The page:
About John Snow

Dr John Snow (1813-1858) was a famous physician, widely recognised as a leading pioneer in the development of anaesthesia in Britain, as well as one of the founding fathers of epidemiology.


Further information on epidemiology.

Members are invited to send in biographical or other points about Snow's life and works.

  • John Snow was born in York on 15 March 1813, the eldest son of a farmer. He died in London on 16 June 1858, aged 45

  • His first piece of scientific work was on the use of Arsenic in the preservation of bodies (this work was abandoned due to the toxic effects on the medical students)

  • From his studies in toxicology, John Snow developed an interest in anaesthesia and cholera (hence his theory on the transmission of the cholera 'poison' in water supplies)

  • John Snow was a vegetarian and a teetotaller who campaigned for temperance societies (though he drank a little wine in later life). He first encountered a cholera epidemic in Newcastle in 1831-32 when he was sent there by the surgeon to whom he was apprenticed at the time

  • It was reported that John Snow was a poor speaker with a husky voice; "always spoke to the point but found it difficult to obtain a favourable notice" (Richardson)

  • John Snow occupied three properties during his time in London; 11 Batemans Buildings, Soho Square (1836-1838); 54 Frith Street, Soho Square (1838-1853); 18 Sackville Street (1853-1858)

  • On 16 October 1841 John Snow presented his first paper entitled Asphyxia and the resuscitation of new-born children

  • In 1846, John Snow heard about the use of anaesthesia in the USA. It was not well-received in the UK initially, due to the mode of administration but John Snow spotted how to improve this.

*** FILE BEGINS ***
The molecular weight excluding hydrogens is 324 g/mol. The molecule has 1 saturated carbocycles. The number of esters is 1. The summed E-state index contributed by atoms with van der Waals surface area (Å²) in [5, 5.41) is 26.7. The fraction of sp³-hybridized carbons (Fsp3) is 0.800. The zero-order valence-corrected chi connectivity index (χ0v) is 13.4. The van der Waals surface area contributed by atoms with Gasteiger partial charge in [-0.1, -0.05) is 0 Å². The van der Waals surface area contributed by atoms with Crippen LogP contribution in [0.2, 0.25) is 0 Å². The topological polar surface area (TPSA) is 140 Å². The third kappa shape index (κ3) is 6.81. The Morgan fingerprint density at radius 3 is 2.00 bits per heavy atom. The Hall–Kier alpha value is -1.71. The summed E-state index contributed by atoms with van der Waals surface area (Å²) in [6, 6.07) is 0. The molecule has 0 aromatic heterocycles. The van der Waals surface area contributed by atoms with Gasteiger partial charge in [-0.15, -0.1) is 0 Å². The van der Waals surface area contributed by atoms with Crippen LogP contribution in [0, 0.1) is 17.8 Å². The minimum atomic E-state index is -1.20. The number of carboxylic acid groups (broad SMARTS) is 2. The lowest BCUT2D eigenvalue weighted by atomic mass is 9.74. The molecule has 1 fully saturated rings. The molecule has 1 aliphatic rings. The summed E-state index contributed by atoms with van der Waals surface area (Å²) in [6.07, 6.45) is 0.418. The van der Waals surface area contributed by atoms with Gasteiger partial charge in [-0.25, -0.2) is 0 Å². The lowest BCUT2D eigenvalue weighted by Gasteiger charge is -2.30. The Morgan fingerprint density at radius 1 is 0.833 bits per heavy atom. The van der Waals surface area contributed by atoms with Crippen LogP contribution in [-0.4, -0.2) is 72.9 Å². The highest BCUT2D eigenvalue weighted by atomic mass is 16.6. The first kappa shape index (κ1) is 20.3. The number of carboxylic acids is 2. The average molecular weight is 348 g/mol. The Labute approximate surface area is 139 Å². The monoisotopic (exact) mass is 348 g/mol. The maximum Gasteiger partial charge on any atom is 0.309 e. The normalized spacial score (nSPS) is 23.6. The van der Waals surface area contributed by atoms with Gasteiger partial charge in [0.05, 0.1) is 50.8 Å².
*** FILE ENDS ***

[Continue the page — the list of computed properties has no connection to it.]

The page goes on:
• In 1849, John Snow published the first edition of his best-known work On the mode of communication of cholera. It cost him £200 to produce but his income was only £3.12s

  • Journals dismissed Snow's book. "There is, in our view, an entire failure of proof that the occurrence of any one case could be clearly and unambiguously assigned to water". The reviewer later concludes, "Notwithstanding our opinion that Dr Snow has failed in proving that cholera is communicated in the mode in which he supposes it to be, he deserves the thanks of the profession for endeavouring to solve the mystery. It is only by close analysis of facts and the publication of new views, that we can hope to arrive at the truth". (London Medical Gazette, 1849)

  • On 7 April 1853, John Snow administered obstetric anaesthesia to Queen Victoria on the birth of Prince Leopold, and again on the birth of Princess Beatrice (14 April 1857)

  • John Snow beat William Budd to the water theory of transmission of cholera by only 10 days. However, although Budd's thesis was based on more thorough surveys of rural outbreaks, he made the mistake of proposing a fungal cause

  • John Snow's views were still not accepted in Germany at the time of the Gelsenkirche Typhoid Epidemic, in 1901.

John Snow


University of California John Snow website

The University of California Department of Epidemiolgy have a website dedicated to John Snow which is definitely worth a visit with a wide range of articles, animations, maps and photos.



Biography of John Snow

Peter Vinten-Johansen, Howard Brody, Nigel Paneth, Stephen Rachman and Michael Rip. Cholera, Chloroform and the Science of Medicine: A Life of John Snow. Oxford: Oxford University Press, 2003.

(This is the most serious biography of Snow with excellent discussion of Snow’s life and his work on anaesthetics, cholera and maps)


Accounts of the 1854 cholera epidemic

Sandra Hempel. The Medical Detective: John Snow; Cholera and the Mystery of the Broad St. Pump. London Granta Books, 2006.

Deborah Hopkinson. The Great Trouble. Subtitled ‘A mystery of London, the blue death and a boy called Eel’. Knopf Books for Young Readers, 2013.

Steven Johnson. The Ghost Map: A Street, an Epidemic and the Hidden Power of Urban Networks. Penguin Books, 2008.

Katherine Tansley. The Doctor of Broad Street: A Victorian Tale of Murder and Malady​. Matador, 2016. 

Richard Streeter. Eliza Reid (1841–54)"—a genealogical and historical narrative of one of the earliest victims of the St. James, Westminster cholera outbreak. https://johnsnow.matrix.msu.edu/studies.php, 2019.